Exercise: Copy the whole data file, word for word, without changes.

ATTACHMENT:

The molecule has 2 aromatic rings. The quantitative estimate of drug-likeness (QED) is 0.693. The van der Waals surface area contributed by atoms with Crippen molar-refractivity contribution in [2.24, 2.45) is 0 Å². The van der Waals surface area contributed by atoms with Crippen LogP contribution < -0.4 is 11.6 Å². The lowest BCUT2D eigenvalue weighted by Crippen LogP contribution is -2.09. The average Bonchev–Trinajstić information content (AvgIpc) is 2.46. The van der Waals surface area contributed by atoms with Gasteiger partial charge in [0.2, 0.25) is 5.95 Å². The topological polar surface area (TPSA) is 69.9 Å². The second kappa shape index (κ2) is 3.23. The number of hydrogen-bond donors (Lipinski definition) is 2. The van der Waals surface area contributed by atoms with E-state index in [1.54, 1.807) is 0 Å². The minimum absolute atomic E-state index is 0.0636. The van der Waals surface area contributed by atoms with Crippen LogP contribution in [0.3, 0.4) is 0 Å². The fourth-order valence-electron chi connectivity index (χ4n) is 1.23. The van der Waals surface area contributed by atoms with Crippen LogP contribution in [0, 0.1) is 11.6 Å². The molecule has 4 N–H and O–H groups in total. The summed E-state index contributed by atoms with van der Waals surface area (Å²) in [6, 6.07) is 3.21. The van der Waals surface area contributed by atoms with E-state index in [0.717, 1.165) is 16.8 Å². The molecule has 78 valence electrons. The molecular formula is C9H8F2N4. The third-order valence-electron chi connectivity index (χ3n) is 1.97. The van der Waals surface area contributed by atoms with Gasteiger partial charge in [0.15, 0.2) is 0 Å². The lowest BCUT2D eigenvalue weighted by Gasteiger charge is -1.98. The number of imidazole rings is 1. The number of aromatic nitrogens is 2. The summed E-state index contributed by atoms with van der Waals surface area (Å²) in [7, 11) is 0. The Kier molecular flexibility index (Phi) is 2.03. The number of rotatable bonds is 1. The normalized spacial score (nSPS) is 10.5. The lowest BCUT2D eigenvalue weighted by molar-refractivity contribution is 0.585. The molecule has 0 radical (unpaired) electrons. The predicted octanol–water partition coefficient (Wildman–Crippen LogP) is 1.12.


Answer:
The molecule has 2 aromatic rings. The quantitative estimate of drug-likeness (QED) is 0.693. The van der Waals surface area contributed by atoms with Crippen molar-refractivity contribution in [2.24, 2.45) is 0 Å². The van der Waals surface area contributed by atoms with Crippen LogP contribution < -0.4 is 11.6 Å². The lowest BCUT2D eigenvalue weighted by Crippen LogP contribution is -2.09. The average Bonchev–Trinajstić information content (AvgIpc) is 2.46. The van der Waals surface area contributed by atoms with Gasteiger partial charge in [0.2, 0.25) is 5.95 Å². The topological polar surface area (TPSA) is 69.9 Å². The second kappa shape index (κ2) is 3.23. The number of hydrogen-bond donors (Lipinski definition) is 2. The van der Waals surface area contributed by atoms with E-state index in [1.54, 1.807) is 0 Å². The minimum absolute atomic E-state index is 0.0636. The van der Waals surface area contributed by atoms with Crippen LogP contribution in [0.3, 0.4) is 0 Å². The fourth-order valence-electron chi connectivity index (χ4n) is 1.23. The van der Waals surface area contributed by atoms with Crippen LogP contribution in [0, 0.1) is 11.6 Å². The molecule has 4 N–H and O–H groups in total. The summed E-state index contributed by atoms with van der Waals surface area (Å²) in [6, 6.07) is 3.21. The van der Waals surface area contributed by atoms with E-state index in [0.717, 1.165) is 16.8 Å². The molecule has 78 valence electrons. The molecular formula is C9H8F2N4. The third-order valence-electron chi connectivity index (χ3n) is 1.97. The van der Waals surface area contributed by atoms with Gasteiger partial charge in [0.15, 0.2) is 0 Å². The lowest BCUT2D eigenvalue weighted by Gasteiger charge is -1.98. The number of imidazole rings is 1. The number of aromatic nitrogens is 2. The summed E-state index contributed by atoms with van der Waals surface area (Å²) in [7, 11) is 0. The Kier molecular flexibility index (Phi) is 2.03. The number of rotatable bonds is 1. The normalized spacial score (nSPS) is 10.5. The lowest BCUT2D eigenvalue weighted by molar-refractivity contribution is 0.585. The molecule has 0 radical (unpaired) electrons. The predicted octanol–water partition coefficient (Wildman–Crippen LogP) is 1.12.